Michael Vick's Former Dogs Meet in a Touching Reunion
Michael Vick has been in the news quite recently, showing up at PetSmart to train his puppy and getting his book tour canceled by angry dog lovers. Though it remains to be seen whether anything positive comes from the anger, one group involved with Vick appears to be feeling just fine.
His former dogs.
This week, six families who adopted "Vicktory dogs" (so-named after being resuced from the dog-fighting operation) met at Best Friends' Animal Society of Kanab, UT, to mark five years of freedom.
“The Vicktory Dogs, the dogs from Michael Vick’s kennel, really helped us truly understand that all dogs are individuals,” Judah Batista, the facility’s director of animal care, told Fox 13 News. “To convict the dogs based on their owners is an incredibly unfair thing to do.”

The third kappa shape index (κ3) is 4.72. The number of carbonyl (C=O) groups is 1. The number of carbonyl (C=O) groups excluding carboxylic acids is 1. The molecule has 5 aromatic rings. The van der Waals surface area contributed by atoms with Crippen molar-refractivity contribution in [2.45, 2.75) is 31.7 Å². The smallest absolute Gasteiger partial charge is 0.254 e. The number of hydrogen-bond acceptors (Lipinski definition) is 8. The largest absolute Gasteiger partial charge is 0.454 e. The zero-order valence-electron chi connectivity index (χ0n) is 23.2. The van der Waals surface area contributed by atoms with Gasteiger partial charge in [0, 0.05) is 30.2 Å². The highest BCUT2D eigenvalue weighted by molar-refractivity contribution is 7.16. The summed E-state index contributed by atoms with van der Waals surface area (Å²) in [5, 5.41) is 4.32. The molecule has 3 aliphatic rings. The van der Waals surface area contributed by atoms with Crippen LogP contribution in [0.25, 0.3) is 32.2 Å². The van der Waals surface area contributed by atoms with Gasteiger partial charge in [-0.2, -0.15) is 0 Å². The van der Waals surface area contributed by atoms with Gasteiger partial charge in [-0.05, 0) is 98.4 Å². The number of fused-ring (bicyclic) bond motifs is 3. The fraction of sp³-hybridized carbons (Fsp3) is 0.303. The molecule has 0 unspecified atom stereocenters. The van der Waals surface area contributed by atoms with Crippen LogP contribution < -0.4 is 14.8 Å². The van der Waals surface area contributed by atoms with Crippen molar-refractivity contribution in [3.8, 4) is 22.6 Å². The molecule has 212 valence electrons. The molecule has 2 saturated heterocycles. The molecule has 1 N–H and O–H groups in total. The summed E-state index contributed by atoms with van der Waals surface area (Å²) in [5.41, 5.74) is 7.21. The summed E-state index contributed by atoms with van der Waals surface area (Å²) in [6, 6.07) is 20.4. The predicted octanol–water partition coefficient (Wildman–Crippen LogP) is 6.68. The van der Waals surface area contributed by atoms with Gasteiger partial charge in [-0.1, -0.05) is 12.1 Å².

The dogs arrived from Vick's Bad Newz Kennels battered and bruised in 2008, and as they regained their health they were slowly adopted out. The families kept in touch throughout the years, but never met -- until now.
"It feels like as much of a growing and healing occasion for the people as much as it does the dogs," Richard Hunter, who owns a Vicktory dog named Mel, told ABC News.
Paul, who owns Cherry Garcia, said, "It's been amazing. We're all staying in the same place -- so we have six ex-fighting Pit Bulls staying in the same place -- and you'd never know that these dogs were born, bred, and trained to fight; the furthest thing on their mind is fighting."
The families spent the weekend together at the sanctuary, and the dogs -- Cherry, Handsome Dan, Halle, Little Red, Mel, and Oscar -- got along great.
"They have just had such a great time together. The families have had such a great time meeting in person," said Paul. "Really, to come together as one big family has been a magical moment."
On Monday, the group invited the public to visit the dogs, and more than 150 people showed up. One by one, the families took the stage and related stories about how their dogs came out of their shells, changing from the shy and shutdown animals they were.
“We want to show the world that they can become adoptable; we want to show the world that they can become normal dogs and be positive influences in their community,” Paul said.
Watch a video of the event:
Read more about Michael Vick and BSL: